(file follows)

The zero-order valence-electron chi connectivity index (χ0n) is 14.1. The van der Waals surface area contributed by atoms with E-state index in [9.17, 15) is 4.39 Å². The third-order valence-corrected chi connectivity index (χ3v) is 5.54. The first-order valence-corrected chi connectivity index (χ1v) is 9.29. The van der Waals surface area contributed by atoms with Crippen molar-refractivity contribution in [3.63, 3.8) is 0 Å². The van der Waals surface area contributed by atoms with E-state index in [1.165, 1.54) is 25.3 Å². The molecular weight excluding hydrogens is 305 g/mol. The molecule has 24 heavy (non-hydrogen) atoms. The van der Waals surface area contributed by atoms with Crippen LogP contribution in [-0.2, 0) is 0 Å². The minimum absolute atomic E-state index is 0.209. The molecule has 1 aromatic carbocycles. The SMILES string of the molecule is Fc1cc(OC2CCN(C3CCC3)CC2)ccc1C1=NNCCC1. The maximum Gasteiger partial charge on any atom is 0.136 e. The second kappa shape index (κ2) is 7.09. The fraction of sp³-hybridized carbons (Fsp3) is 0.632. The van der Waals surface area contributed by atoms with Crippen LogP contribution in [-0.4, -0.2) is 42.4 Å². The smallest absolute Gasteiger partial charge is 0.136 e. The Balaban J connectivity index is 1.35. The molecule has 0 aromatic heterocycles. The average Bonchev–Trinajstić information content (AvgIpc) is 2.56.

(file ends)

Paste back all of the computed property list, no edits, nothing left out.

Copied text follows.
The zero-order valence-electron chi connectivity index (χ0n) is 14.1. The van der Waals surface area contributed by atoms with E-state index in [9.17, 15) is 4.39 Å². The third-order valence-corrected chi connectivity index (χ3v) is 5.54. The first-order valence-corrected chi connectivity index (χ1v) is 9.29. The van der Waals surface area contributed by atoms with Crippen molar-refractivity contribution in [3.63, 3.8) is 0 Å². The van der Waals surface area contributed by atoms with E-state index in [1.165, 1.54) is 25.3 Å². The molecular weight excluding hydrogens is 305 g/mol. The molecule has 24 heavy (non-hydrogen) atoms. The van der Waals surface area contributed by atoms with Crippen LogP contribution in [-0.2, 0) is 0 Å². The minimum absolute atomic E-state index is 0.209. The molecule has 1 aromatic carbocycles. The SMILES string of the molecule is Fc1cc(OC2CCN(C3CCC3)CC2)ccc1C1=NNCCC1. The maximum Gasteiger partial charge on any atom is 0.136 e. The second kappa shape index (κ2) is 7.09. The fraction of sp³-hybridized carbons (Fsp3) is 0.632. The van der Waals surface area contributed by atoms with Crippen LogP contribution in [-0.4, -0.2) is 42.4 Å². The smallest absolute Gasteiger partial charge is 0.136 e. The Balaban J connectivity index is 1.35. The molecule has 0 aromatic heterocycles. The average Bonchev–Trinajstić information content (AvgIpc) is 2.56.